Abijah of Judah
|Abijam / Abijah|
|King of Judah|
Abijam from Guillaume Rouillé's Promptuarii Iconum Insigniorum
|Reign||913 to 911 BC|
|Hebrew name||אבים בן-רחבעם
’Aviyam ben Rehav’am
|Place of death||possibly Jerusalem|
|Predecessor||Rehoboam, his father|
|Successor||Asa, his son|
|Issue||22 sons and 16 daughters|
|Royal house||House of David|
|Mother||Maacah, or Micaiah, daughter of Uriel of Gibeah, and granddaughter of Absalom (Abishalom).|
|Rulers of Judah|
Abijam (Hebrew: אֲבִיָּם, ʼĂḇiyyām ; meaning "father of the sea" or "my father is the sea"; Greek: Αβιου; Latin: Abiam) was, according to the Hebrew Bible, the fourth king of the House of David and the second of the Kingdom of Judah. He was the son of Rehoboam, the grandson of Solomon and the great-grandson of David. The Chronicler refers to him as Abijah (Hebrew: אֲבִיָּה, ʼĂḇiyyāh ; "my father is Yah"; Greek: Αβια; Latin: Abia).
His mother's name was Maacah, or Micaiah, the daughter of Uriel of Gibeah, and the granddaughter of the infamous Absalom (Abishalom). Abijah married fourteen wives, and had 22 sons and 16 daughters.
War against Jeroboam of Israel
Abijah went to considerable lengths in his short reign to reunite the northern Kingdom of Israel with Judah, by bringing Israel under his control. He waged a major battle against King Jeroboam of Israel in the mountains of Ephraim. 2 Chronicles 13:3 gives the sizes of the two armies as 400,000 on Abijah's side and 800,000 on Jeroboam's. According to the Jewish Encyclopedia, the number of men said to have been engaged in battle is greater than the whole adult male population of the kingdoms.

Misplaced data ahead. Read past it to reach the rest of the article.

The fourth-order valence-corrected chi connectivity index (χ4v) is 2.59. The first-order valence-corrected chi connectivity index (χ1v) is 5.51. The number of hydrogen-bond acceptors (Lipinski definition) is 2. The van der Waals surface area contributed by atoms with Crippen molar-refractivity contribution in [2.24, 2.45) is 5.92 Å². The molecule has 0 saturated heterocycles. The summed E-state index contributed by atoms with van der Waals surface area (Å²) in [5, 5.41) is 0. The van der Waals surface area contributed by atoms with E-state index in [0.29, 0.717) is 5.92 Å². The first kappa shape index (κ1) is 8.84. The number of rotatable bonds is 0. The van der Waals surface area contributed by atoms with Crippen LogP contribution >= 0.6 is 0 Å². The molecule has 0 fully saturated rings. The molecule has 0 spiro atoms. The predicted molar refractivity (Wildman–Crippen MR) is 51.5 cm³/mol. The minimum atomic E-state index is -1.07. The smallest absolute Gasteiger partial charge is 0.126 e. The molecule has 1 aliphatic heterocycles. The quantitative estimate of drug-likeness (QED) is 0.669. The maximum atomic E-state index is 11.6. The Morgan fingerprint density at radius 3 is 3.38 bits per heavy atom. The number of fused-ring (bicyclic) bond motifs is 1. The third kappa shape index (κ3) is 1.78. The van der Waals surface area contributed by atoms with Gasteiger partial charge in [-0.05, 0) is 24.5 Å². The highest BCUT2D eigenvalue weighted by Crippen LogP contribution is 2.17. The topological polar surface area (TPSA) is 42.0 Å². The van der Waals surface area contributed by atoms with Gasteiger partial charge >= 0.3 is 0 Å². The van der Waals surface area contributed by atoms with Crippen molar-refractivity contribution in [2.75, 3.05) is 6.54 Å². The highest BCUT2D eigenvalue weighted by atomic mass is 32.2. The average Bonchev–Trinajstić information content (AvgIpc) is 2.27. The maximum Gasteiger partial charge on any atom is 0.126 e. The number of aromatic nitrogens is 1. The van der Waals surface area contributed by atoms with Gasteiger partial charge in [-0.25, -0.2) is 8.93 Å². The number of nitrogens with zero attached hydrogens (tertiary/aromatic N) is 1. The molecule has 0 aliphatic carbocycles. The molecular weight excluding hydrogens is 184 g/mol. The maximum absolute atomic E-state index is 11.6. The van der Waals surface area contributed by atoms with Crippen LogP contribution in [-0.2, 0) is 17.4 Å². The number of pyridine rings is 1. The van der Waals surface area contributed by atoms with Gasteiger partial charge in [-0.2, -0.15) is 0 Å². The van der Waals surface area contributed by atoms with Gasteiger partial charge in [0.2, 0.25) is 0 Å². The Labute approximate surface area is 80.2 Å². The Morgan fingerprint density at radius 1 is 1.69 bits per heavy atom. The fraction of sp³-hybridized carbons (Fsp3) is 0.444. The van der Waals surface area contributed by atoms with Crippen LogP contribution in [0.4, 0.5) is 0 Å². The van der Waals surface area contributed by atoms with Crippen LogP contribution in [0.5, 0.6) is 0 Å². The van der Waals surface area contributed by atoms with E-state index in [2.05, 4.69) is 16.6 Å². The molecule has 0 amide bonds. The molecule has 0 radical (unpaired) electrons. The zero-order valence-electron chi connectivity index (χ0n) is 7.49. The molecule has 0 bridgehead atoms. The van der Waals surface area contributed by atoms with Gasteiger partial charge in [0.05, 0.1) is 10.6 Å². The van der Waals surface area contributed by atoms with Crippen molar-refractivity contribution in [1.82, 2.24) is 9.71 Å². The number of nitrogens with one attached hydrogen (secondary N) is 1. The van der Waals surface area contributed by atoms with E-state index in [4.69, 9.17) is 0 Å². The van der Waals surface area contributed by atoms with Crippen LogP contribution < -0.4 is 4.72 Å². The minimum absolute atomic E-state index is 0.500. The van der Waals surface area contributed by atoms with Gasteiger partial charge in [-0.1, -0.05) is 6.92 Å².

Before the battle, Abijah addressed the armies of Israel, urging them to submit and to let the Kingdom of Israel be whole again. However, his plea fell on deaf ears. Abijah then rallied his own troops with a phrase which has since become famous: "God is with us as our leader." His elite warriors fended off a pincer movement to rout Jeroboam's troops. According to 2 Chronicles 13:17, 500,000 of Jeroboam's troops were killed.
Jeroboam was crippled by this severe defeat at the hands of his southern rival, and posed little threat to the Kingdom of Judah for the rest of his reign. However, Abijah failed in his attempt to reunite Israel and Judah.
After the breakdown of the united kingdom, the border between Benjamin and Ephraim (which was the border between the northern and southern kingdoms) became a matter of dispute between them. Though Bethel had originally been allocated to Benjamin, by the time of the prophetess Deborah, Bethel is described as being in the land of the Ephraim. Some twenty years after the breakup of the united kingdom, Abijah took the occasion of the defeat of Jeroboam to take back the towns of Bethel, Jeshanah and Ephron, with their surrounding villages. Ephron is believed to be the Ophrah that was also allocated to the Tribe of Benjamin by Joshua.
William F. Albright has dated his reign to 915–913 BCE.
E. R. Thiele offers the dates 914/913 – 911/910 BCE. As explained in the Rehoboam article, Thiele's chronology for the first kings of Judah contained an internal inconsistency that later scholars corrected by dating these kings one year earlier, so that Abijah's dates are taken as 915/914 to 912/911 BCE in the present article.
The calendars for reckoning the years of kings in Judah and Israel were offset by six months, that of Judah starting in Tishri (in the fall) and that of Israel in Nisan (in the spring). Cross-synchronizations between the two kingdoms therefore often allow narrowing of the beginning and/or ending dates of a king to within a six-month range. For Abijam, the Scriptural data allow the narrowing of his accession to some time between 1 Nisan 914 BCE and the day before 1 Tishri of that year. For calculation purposes, this should be taken as the Judean year beginning in Tishri of 915/914 BC, or more simply 915 BCE. His death occurred at some time between 1 Tishri 912 BCE and 1 Nisan 911 BCE, i.e. in 912 (912/911) BCE. These dates are one year earlier than those given in the third edition of Thiele's Mysterious Numbers of the Hebrew Kings, thereby correcting an internal consistency that Thiele never resolved, as explained in the Rehoboam article.
- 2 Chronicles 13:21
- "Abijah", Jewish Encyclopedia
- 2 Chronicles 13:20
- Joshua 18:11-28
- Judges 4:5
- 2 Chronicles 13:19
- Joshua 18:20-28, esp 23
- Edwin R. Thiele, The Mysterious Numbers of the Hebrew Kings (3rd ed.; Grand Rapids, MI: Zondervan/Kregel, 1983) 81, 82, 217.
Abijah of Judah
|King of Judah
915 BC – 912 BC